Pariah Pack II

Razgriz III

Seal/Pinniped Anatomy

Seals belong to a group of mammals known as "pinnipeds". All pinnipeds have streamlined bodies and limbs modified into flippers. Pinnipeds are divided into three families: walruses, true seals and eared seals. True seals do not have external ears, cannot turn their hind flippers forward (therefore can not walk on them), and have fur on both surfaces of their flippers. New Zealand examples include the leopard seal and southern elephant seal.

Eared seals include fur seals and sea lions. They have external ears, hind flippers they can turn forward under the body and walk on and no fur on the under side of their flippers. New Zealand examples are the New Zealand fur seal and New Zealand sea lion.



General Information on the Seal

Pinnipeds are typically sleek-bodied and barrel-shaped. Their bodies are well adapted to the aquatic habitat where they spend most of their lives. Their limbs consist of short, wide, flat flippers. The smallest pinniped, the Baikal seal, weighs about 70 kg  on average when full-grown and is 1.3 m long; the largest, the male southern elephant seal, is over 4 metres long and weighs up to 4,000 kilograms.



Fur seals have both blubber and a specially adapted fur coat, including outer guard hairs that repel water and a layer of insulating underfur. For this reason they were particularly prized by sealers. Many species were nearly hunted to extinction.

For most pinniped species, molting is an annual process of replacing worn fur (and in some cases, skin) that temporarily grounds them. Molting can compromise thermoregulation, so some species, such as elephant seals, fast and remain onshore for a month or more.

In many species, pups are born with a natal coat of a different length, texture and/or colour than adults. This coat is adapted for the terrestrial, preweaning period, either a thick pelage to keep them warm in arctic environments, or a thin layer of fur to keep them cool on summer sands. During their first molt (about 11 days after birth for harp seals), the pups replace this with an adult coat better suited to life at sea. Until this age, pups risk hypothermia and drowning if they spend too much time in the ocean.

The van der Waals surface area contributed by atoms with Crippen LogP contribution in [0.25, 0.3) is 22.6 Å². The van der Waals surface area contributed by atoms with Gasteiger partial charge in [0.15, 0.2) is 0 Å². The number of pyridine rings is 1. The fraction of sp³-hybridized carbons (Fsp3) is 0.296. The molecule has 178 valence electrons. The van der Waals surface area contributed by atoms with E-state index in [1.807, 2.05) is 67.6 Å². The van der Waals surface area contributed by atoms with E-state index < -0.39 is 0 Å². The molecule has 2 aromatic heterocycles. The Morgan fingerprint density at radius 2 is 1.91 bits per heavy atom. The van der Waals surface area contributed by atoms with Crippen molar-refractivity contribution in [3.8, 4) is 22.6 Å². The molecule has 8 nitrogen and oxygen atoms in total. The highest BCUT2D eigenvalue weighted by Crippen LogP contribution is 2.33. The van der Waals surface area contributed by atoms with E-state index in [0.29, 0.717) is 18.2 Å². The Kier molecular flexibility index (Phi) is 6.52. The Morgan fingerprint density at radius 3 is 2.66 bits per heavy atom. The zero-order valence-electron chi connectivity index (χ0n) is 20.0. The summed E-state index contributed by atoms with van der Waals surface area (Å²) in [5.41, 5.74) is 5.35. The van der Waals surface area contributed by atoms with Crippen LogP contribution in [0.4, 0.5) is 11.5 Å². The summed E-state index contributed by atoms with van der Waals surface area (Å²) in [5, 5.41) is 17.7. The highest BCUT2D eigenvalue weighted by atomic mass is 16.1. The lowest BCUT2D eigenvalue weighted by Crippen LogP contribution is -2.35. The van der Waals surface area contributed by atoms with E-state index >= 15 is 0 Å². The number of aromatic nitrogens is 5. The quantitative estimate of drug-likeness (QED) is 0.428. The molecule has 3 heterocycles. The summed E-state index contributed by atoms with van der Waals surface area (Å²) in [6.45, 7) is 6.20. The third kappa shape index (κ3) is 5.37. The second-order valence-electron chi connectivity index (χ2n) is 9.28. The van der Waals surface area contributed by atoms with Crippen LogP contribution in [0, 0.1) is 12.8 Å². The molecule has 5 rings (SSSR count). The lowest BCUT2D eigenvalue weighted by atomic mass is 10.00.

Pinnipeds use several strategies to conserve body heat while foraging in cold waters. Most primarily rely on a thick layer of blubber (fat) under their skin, which also provides buoyancy, hydrodynamic shape, and stores energy. Some young seals have a thick fur coat as well as blubber. Additionally, the pinniped circulatory system is uniquely adapted to redirect blood away from body surface areas to prevent heat loss.

Pinnipeds living in warmer climes, such as Galapagos or Australian sea lions, must keep cool when they haul out onto land to rest, breed, and nurse their pups. Strategies include resting in the shade or in tide pools, or covering themselves in a thin layer of sand ("sand-flipping"). They can also shunt blood to the surface of their flippers for rapid cooling by waving or dipping in pools

Pulmonary surfactant

Pinnipeds have unique lungs with airways highly reinforced with cartilage and smooth muscle, and alveoli that completely collapse during deeper dives.

While overemptying of the lungs in humans classifies as a lung disease and terrestrial mammals are in general unable to empty their lungs, pinnipeds are able to reinflate their lungs even after complete respiratory collapse.

The hydrostatic pressure pinnipeds experience during diving is hypothesized to have acted as an external selection force during evolution for adaptations in their pulmonary surfactant system to meet the challenges of extreme hydrostatic pressure and regularly collapsing lungs.

Other adaptations

Pinniped eyes are well adapted for seeing both above and below the water surface. The animal has a clear membrane that covers and protects its eyes underwater. In addition, its nostrils close and blood circulation stops to most of its organs when diving. Testicles and mammary glands are located in slits under the skin to maintain the pinniped’s streamlined shape. They also have whiskers to help navigate, and sensors in their skull to absorb sounds underwater and transmit them to the cochlea.